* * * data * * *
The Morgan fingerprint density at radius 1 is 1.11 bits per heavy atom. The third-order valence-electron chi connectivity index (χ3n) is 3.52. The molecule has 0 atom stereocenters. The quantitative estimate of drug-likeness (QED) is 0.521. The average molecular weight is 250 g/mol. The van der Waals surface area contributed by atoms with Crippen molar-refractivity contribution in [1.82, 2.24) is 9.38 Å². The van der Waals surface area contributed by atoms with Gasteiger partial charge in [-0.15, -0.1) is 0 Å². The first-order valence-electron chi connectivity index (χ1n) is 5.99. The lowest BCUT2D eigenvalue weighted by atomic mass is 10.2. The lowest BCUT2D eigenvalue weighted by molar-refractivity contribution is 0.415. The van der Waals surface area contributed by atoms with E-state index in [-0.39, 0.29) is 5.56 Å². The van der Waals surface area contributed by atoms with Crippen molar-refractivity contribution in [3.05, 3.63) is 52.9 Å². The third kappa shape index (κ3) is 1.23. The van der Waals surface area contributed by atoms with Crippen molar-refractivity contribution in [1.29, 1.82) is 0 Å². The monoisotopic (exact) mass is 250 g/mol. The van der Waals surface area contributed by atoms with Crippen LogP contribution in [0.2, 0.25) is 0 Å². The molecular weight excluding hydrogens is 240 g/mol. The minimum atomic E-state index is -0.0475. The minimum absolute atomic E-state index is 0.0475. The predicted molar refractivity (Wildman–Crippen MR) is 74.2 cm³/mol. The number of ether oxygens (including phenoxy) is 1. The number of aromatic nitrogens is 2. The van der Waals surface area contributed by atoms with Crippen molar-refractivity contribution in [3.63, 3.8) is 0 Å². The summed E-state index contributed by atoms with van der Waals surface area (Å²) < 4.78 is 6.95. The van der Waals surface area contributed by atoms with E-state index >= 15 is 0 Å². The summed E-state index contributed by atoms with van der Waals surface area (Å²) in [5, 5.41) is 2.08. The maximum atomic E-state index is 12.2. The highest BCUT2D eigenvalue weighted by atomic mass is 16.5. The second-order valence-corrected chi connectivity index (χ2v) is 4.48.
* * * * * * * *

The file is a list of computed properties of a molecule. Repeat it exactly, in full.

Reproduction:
The Morgan fingerprint density at radius 1 is 1.11 bits per heavy atom. The third-order valence-electron chi connectivity index (χ3n) is 3.52. The molecule has 0 atom stereocenters. The quantitative estimate of drug-likeness (QED) is 0.521. The average molecular weight is 250 g/mol. The van der Waals surface area contributed by atoms with Crippen molar-refractivity contribution in [1.82, 2.24) is 9.38 Å². The van der Waals surface area contributed by atoms with Gasteiger partial charge in [-0.15, -0.1) is 0 Å². The first-order valence-electron chi connectivity index (χ1n) is 5.99. The lowest BCUT2D eigenvalue weighted by atomic mass is 10.2. The lowest BCUT2D eigenvalue weighted by molar-refractivity contribution is 0.415. The van der Waals surface area contributed by atoms with E-state index in [-0.39, 0.29) is 5.56 Å². The van der Waals surface area contributed by atoms with Crippen molar-refractivity contribution in [3.05, 3.63) is 52.9 Å². The third kappa shape index (κ3) is 1.23. The van der Waals surface area contributed by atoms with Crippen molar-refractivity contribution in [1.29, 1.82) is 0 Å². The monoisotopic (exact) mass is 250 g/mol. The van der Waals surface area contributed by atoms with Crippen LogP contribution in [0.2, 0.25) is 0 Å². The molecular weight excluding hydrogens is 240 g/mol. The minimum atomic E-state index is -0.0475. The minimum absolute atomic E-state index is 0.0475. The predicted molar refractivity (Wildman–Crippen MR) is 74.2 cm³/mol. The number of ether oxygens (including phenoxy) is 1. The number of aromatic nitrogens is 2. The van der Waals surface area contributed by atoms with Crippen molar-refractivity contribution in [3.63, 3.8) is 0 Å². The summed E-state index contributed by atoms with van der Waals surface area (Å²) < 4.78 is 6.95. The van der Waals surface area contributed by atoms with E-state index >= 15 is 0 Å². The summed E-state index contributed by atoms with van der Waals surface area (Å²) in [5, 5.41) is 2.08. The maximum atomic E-state index is 12.2. The highest BCUT2D eigenvalue weighted by atomic mass is 16.5. The second-order valence-corrected chi connectivity index (χ2v) is 4.48.